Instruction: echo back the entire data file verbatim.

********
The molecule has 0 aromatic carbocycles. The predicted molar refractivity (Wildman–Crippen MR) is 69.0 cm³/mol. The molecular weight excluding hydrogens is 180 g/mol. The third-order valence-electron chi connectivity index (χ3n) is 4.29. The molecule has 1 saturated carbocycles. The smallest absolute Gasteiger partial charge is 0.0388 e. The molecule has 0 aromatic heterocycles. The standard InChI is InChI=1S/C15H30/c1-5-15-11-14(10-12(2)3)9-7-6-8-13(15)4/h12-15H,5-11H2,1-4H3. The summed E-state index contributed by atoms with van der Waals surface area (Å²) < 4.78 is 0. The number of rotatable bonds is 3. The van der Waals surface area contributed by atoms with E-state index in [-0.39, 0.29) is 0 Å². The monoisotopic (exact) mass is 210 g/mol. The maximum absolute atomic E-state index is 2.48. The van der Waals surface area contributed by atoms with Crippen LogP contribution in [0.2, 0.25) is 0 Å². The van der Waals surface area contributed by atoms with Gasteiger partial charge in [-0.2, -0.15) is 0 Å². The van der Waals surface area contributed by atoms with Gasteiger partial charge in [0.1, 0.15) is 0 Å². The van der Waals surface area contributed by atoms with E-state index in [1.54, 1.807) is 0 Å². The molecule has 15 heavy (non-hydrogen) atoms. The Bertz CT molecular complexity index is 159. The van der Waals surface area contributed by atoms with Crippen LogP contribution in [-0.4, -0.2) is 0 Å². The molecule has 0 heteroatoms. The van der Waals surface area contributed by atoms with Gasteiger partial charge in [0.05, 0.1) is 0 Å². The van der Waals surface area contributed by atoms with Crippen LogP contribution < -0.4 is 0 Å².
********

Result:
The molecule has 0 aromatic carbocycles. The predicted molar refractivity (Wildman–Crippen MR) is 69.0 cm³/mol. The molecular weight excluding hydrogens is 180 g/mol. The third-order valence-electron chi connectivity index (χ3n) is 4.29. The molecule has 1 saturated carbocycles. The smallest absolute Gasteiger partial charge is 0.0388 e. The molecule has 0 aromatic heterocycles. The standard InChI is InChI=1S/C15H30/c1-5-15-11-14(10-12(2)3)9-7-6-8-13(15)4/h12-15H,5-11H2,1-4H3. The summed E-state index contributed by atoms with van der Waals surface area (Å²) < 4.78 is 0. The number of rotatable bonds is 3. The van der Waals surface area contributed by atoms with E-state index in [-0.39, 0.29) is 0 Å². The monoisotopic (exact) mass is 210 g/mol. The maximum absolute atomic E-state index is 2.48. The van der Waals surface area contributed by atoms with Crippen LogP contribution in [0.2, 0.25) is 0 Å². The van der Waals surface area contributed by atoms with Gasteiger partial charge in [-0.2, -0.15) is 0 Å². The van der Waals surface area contributed by atoms with Gasteiger partial charge in [0.1, 0.15) is 0 Å². The van der Waals surface area contributed by atoms with E-state index in [1.54, 1.807) is 0 Å². The molecule has 15 heavy (non-hydrogen) atoms. The Bertz CT molecular complexity index is 159. The van der Waals surface area contributed by atoms with Crippen LogP contribution in [-0.4, -0.2) is 0 Å². The molecule has 0 heteroatoms. The van der Waals surface area contributed by atoms with Gasteiger partial charge in [0.05, 0.1) is 0 Å². The van der Waals surface area contributed by atoms with Crippen LogP contribution < -0.4 is 0 Å².